Ranked in the top-10 in the NCAA in wins, shutouts and saves, Hawkins was also named first-team all-Pac 12 and leads the conference in wins, ERA and opponent batting average.

With the announcement earlier today that Jenna Lilley is one of three finalists for the NFCA national freshman of the year honor, the Ducks are the only program to have a player make the last cut for both awards.

 

 

 

 

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Ducks get $6 million donation for softball stadium

As the Ducks prepare to host the NCAA super regional round for a fourth straight year at Howe Field, the program also received some good news about its future home.

The university announced on Tuesday that alum Bob Sanders has donated an additional $6 million to complete the Jane Sanders Stadium project. After receiving an initial donation of $10 million from Sanders for the new stadium, the Oregon athletics department started fundraising to meet the estimated project total of $16.5 million approved by the UO Board of Trustees in February and now Sanders has made the second donation.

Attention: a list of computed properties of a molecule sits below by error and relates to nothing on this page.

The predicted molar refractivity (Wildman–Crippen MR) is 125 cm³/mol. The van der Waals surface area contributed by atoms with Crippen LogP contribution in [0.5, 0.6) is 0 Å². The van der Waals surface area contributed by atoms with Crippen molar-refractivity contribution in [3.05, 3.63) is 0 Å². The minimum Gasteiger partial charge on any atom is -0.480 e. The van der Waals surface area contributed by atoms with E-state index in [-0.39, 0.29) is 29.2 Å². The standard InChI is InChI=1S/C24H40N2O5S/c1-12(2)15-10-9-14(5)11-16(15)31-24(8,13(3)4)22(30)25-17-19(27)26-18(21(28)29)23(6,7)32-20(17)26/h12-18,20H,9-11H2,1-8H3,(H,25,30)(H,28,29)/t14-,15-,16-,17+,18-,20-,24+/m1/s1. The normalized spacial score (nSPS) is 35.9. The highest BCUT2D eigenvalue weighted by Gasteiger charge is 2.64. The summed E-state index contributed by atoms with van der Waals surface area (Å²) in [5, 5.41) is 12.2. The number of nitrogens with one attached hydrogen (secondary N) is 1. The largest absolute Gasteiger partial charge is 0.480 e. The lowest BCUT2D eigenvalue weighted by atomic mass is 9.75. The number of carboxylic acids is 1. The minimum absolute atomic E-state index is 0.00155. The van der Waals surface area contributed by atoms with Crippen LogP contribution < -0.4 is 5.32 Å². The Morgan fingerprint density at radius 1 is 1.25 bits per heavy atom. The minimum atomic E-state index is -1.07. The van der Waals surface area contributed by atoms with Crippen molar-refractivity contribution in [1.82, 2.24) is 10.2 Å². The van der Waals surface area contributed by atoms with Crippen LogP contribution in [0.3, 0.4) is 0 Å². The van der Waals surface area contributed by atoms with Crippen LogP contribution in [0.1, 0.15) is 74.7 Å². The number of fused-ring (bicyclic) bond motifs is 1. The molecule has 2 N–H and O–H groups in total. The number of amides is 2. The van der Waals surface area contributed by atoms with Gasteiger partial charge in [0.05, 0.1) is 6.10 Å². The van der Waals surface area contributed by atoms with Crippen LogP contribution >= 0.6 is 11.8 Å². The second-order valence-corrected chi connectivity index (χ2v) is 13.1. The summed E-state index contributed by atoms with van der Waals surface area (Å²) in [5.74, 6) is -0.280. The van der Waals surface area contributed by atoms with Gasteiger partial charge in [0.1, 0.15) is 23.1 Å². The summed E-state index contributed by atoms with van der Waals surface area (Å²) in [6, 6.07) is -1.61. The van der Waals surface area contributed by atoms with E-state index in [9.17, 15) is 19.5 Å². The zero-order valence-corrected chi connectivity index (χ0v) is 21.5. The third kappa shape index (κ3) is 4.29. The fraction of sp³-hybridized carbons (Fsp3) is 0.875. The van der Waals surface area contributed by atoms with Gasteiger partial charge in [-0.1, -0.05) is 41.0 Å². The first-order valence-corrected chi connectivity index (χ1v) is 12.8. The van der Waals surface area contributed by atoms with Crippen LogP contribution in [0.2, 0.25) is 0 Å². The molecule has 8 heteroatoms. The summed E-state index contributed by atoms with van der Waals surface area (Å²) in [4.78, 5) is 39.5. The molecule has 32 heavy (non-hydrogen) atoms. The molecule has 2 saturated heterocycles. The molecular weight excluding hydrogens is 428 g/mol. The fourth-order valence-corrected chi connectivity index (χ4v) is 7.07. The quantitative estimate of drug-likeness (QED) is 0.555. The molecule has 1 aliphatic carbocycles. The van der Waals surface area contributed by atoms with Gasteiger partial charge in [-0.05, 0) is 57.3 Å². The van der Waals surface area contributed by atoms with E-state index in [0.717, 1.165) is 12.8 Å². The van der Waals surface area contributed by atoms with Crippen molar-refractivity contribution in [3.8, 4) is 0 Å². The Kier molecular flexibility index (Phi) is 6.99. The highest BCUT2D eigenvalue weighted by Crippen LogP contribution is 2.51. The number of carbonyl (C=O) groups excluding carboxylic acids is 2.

"Mr. Sanders has made this dream a reality for our softball program," said athletic director Rob Mullens in a release. "Under head coach Mike White, our softball program has grown into a national power, deserving of a new facility. Mr. Sanders' generosity and passion for Oregon athletics will allow us to continue to provide an exceptional student experience and dramatically improve the softball fan experience. And most importantly, this great facility will honor Jane Sanders."

Jane Sanders Stadium will feature 1,500 permanent seats with room to add up to 1,000 more seats with outfield bleachers for postseason games. A team meeting room, locker room, film room, training room and other amenities will be built under the concourse while an indoor practice facility with batting cages will be constructed down the third base line.